In this age of political polarization, "fact checkers" promise to help voters sort out the fact from the fiction. Can the fact checkers themselves be trusted? Are some questions too complicated for "right" or "wrong" answers? Will voters create their own realities whatever the "facts" might be? Also, the Taliban strikes a deal with Qatar to open a peace office. On Reporter’s Notebook, should a new violin really play second fiddle to a Stradivarius or a Guarnerius?
FROM THIS EPISODE
The Taliban ruled Afghanistan from 1996 until the US-led NATO campaign of 2001, but it's been fighting back ever since. It says it won't negotiate with the Karzai Administration until foreign troops have withdrawn. But today it announced the opening of an office in Qatar, specifically to begin talks with the United States. Ernesto Londoño is based in Kabul for the Washington Post.
Nobody should be surprised when politicians distort the facts or tell outright lies. In 2007, the St. Petersburg Times introduced a feature called PolitiFact. It's complete with a "Truth-O-Meter," and a range from "True" through "Mostly True" to "Mostly False," "False" and finally, "Pants on Fire." PolitiFact joined the Annenberg Public Policy Center's FactCheck.org. The Washington Post now has a regular feature called The Fact Checker. While such checkers promise to give voters the truth, they themselves are critiqued from the Right and the Left, accused of choosing the facts they check according to hidden agendas. Does one side lie more than the other? Do the media add to the confusion by trying to find "balance" between the two or are "facts" really what voters want to know? If so, why do they sometimes cling to beliefs in proven falsehoods?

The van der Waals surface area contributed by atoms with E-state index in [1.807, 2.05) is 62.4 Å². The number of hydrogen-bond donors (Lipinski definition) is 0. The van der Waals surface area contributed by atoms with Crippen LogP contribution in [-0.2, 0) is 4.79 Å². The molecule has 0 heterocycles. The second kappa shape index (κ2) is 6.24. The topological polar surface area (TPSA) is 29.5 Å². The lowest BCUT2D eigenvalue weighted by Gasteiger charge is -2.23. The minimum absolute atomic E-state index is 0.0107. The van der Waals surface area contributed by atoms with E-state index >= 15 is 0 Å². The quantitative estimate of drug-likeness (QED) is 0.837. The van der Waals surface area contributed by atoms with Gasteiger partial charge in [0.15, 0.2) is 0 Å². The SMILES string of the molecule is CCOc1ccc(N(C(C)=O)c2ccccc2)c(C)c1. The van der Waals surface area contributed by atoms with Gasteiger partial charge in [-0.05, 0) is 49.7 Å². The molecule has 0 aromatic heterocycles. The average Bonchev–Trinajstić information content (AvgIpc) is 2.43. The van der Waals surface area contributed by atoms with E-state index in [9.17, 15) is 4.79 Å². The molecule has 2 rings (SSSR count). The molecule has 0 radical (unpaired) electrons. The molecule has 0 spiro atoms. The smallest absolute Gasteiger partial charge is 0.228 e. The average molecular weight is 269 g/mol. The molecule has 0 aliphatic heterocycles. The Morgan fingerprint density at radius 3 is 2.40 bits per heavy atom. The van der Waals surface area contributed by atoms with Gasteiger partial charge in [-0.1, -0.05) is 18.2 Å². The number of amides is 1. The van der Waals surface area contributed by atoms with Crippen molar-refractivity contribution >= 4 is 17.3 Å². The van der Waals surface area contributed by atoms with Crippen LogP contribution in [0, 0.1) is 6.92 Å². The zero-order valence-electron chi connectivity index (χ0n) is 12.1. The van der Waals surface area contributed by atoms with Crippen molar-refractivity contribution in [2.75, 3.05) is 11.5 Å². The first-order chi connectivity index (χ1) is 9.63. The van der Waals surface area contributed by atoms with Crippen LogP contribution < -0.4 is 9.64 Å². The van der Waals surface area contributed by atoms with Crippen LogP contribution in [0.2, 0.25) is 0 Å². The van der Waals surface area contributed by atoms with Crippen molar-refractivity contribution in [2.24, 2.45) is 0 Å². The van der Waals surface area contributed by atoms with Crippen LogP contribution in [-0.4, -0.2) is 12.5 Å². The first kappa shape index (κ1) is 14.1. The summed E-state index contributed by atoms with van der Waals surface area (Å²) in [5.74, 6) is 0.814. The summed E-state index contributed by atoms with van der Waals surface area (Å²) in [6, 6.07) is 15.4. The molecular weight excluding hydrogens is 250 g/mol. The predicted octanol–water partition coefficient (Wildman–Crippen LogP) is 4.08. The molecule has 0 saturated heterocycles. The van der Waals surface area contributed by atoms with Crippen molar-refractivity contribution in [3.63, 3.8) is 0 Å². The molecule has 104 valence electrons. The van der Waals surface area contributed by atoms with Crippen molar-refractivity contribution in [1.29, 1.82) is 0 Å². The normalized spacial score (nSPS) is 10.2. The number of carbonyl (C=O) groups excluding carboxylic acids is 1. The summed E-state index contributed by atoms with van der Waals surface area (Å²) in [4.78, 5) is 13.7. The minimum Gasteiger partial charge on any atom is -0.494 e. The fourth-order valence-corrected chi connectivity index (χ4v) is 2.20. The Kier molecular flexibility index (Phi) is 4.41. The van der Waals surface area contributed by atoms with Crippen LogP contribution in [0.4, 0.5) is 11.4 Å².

Violins made centuries ago by Stradivari or Guarneri del Gesu can bring millions of dollars but do they really sound all that much better than instruments being made today? Claudia Fritz, a French expert on the acoustics of violins, persuaded musicians at an international competition in Indianapolis to play six classic and modern instruments while wearing goggles, so they couldn't see which was which. Then she asked them which they'd most like to take home. We hear more from Fritz, and from Nicholas Wade, author of The Faith Instinct, about the evolution of religious behavior, is a science reporter for the New York Times.
More From To the Point
Special: ‘Trump Baby’ flies over Big Ben… President Trump flies to Europe this week for meetings with NATO, the Queen and Russia’s President Putin. But the president won’t be the only Trump flying when he lands in the UK. An enormous, orange “Trump baby” balloon, complete with a diaper and cell phone is set to float just above the streets of London, for all to see. What else do British protestors have in store?
On the road to SCOTUS: Politics trumps the law Conservative Judge Brett Kavanaugh’s Senate confirmation looks highly likely, but crucial issues won’t go away. The Supreme Court may see cases involving abortion, health care and the limits of presidential power. Can Democrats use upcoming hearings to dramatize what’s at stake--before November’s elections?
Politics and ‘incivility’ One Democrat wants Trump aides confronted in public over separating immigrant families. But her party’s leaders call that “incivility.” The question is: does moderation accomplish real change -- or is it a smokescreen for the status quo? When it comes to achieving racial equality, what’s worked and what hasn’t?
Family migration and the politics of incivility Separating immigrant families at the border may be something new, but the US has never extended the “Good Neighbor Policy” to Central America. Clinton and Bush discouraged newcomers, and Obama was called, “Deporter in Chief.” We’ll provide context ignored in mainstream media coverage.
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